When we have discussed phishing in previous articles, we mention they often come from financial or corporate organisations such as PayPal, Apple or Telstra. However, we have recently become aware of a number of new types of phishing scams, targeting those who use online file sharing, such as Google, OneDrive and Dropbox.
Phishing scams are emails which appear to be coming from a reputable source, but are in fact not from the originating organisation but someone else who is seeking your personal information for malicious purposes. They not new, but are become increasingly sophisticated due to the advent of online file hosting that can easily enable files to be stored and not scanned by usual methods.
The Google Drive or Google Docs phishing scam comes through via an email, appearing to be from a particular sender you may have received an email from in the past. The subject line is often titled “Financial Documents” or similar. It looks nearly identical with a document being sent from Google Drive, with subtle differences, it also contains a link to open the file, as well as some other information from Google, as can be seen in the screenshot below:
We became aware of several organisations who have been infected by this Google Drive or Google Docs phishing scam. For the purposes of this article, we contacted a number of these organisations to discuss this with those to understand it in more detail. We appreciate the time and honesty of these organisations to find out more (especially once their initial embarrassment passed!). It helped us to understand the issues and what to look for and educate our clients and Blog readers.
The process seems to be:
- A user clicks on the link in the email which takes you to Google Drive to log in and download the malicious file. From each of the circumstances that we identified, it appears they were taken advantage of after first downloading and then running a file which accessed their email address book and sends the email to them requesting they download the same file.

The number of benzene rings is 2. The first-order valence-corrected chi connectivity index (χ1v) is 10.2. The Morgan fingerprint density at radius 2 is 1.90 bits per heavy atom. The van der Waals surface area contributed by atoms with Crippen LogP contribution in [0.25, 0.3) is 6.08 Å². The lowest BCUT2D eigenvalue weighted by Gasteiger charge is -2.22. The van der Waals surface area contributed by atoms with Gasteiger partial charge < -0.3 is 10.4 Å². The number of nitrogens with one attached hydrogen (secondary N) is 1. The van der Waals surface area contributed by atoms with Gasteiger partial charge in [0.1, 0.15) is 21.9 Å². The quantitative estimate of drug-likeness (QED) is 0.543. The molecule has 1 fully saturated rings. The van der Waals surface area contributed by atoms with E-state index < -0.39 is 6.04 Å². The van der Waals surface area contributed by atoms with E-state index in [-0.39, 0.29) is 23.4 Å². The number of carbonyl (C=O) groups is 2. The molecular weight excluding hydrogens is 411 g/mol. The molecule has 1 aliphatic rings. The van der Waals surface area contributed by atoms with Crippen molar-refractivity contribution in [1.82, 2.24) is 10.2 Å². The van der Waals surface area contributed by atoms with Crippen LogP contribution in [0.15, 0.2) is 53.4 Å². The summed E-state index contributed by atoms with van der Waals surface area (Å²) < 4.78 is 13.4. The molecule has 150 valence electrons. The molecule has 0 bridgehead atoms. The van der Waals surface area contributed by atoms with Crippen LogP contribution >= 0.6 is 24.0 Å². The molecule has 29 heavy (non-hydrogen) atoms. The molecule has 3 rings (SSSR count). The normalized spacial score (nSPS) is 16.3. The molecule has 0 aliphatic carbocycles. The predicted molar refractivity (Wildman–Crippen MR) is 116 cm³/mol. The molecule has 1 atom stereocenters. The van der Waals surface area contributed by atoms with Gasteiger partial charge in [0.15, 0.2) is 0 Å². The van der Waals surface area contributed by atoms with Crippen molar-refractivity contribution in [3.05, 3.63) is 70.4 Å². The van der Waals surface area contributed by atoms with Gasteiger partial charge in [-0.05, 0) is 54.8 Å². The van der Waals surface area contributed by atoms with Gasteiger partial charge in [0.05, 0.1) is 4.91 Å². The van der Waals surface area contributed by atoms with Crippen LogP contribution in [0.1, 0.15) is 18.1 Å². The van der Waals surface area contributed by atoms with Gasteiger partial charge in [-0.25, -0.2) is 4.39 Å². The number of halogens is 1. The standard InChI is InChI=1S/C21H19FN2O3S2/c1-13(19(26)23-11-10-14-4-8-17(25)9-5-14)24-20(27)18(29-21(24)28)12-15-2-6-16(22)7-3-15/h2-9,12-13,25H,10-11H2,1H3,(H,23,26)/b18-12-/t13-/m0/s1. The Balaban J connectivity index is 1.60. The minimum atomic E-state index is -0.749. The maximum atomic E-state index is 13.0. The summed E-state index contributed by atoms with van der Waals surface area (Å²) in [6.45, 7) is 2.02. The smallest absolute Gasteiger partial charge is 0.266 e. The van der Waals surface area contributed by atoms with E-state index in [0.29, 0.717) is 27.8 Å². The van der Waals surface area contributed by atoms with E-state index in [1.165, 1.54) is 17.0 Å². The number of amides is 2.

- Once the malicious file opens, it then accesses address book and sends a similar to email to your contacts, are suggesting they download a file. Further, due to a nature of this file, you may actually unaware of the issue until the emails were returned as undeliverable or from recipients asking why they received a file.
We have also heard of reports of another scam that contains a similar Google Account login page, whereby you ask are asking however it is actually instead takes you to another website and steals your account information.
Further research has identified the same similar Dropbox and OneDrive as well. We recommend that you follow the following tips to protect yourself:
- Make sure you always sign-in directly to the service (using Google.com, Dropbox.com or OneDrive.com, don’t use the links contained within the email unless you are sure they are the correct ones.
- If you aren’t expecting to receive an attachment, only download or accept files after confirming from the sender that they intended to send you such a file. Instead of replying to the email that is sent, call or text the sender to confirm that they were wanting to send you such a file.
- If you do receive an email that is suspicious or not expected, immediately delete the emails from your computer, carefully ensuring you don’t click on any links, you don’t want to share these!
Through our Support solution, CyberGuru can review your computers to ensure there is appropriate security in place, as well as our Training to help you and your staff become aware on how to identify phishing to protect you and your data. Please contact us today for further information.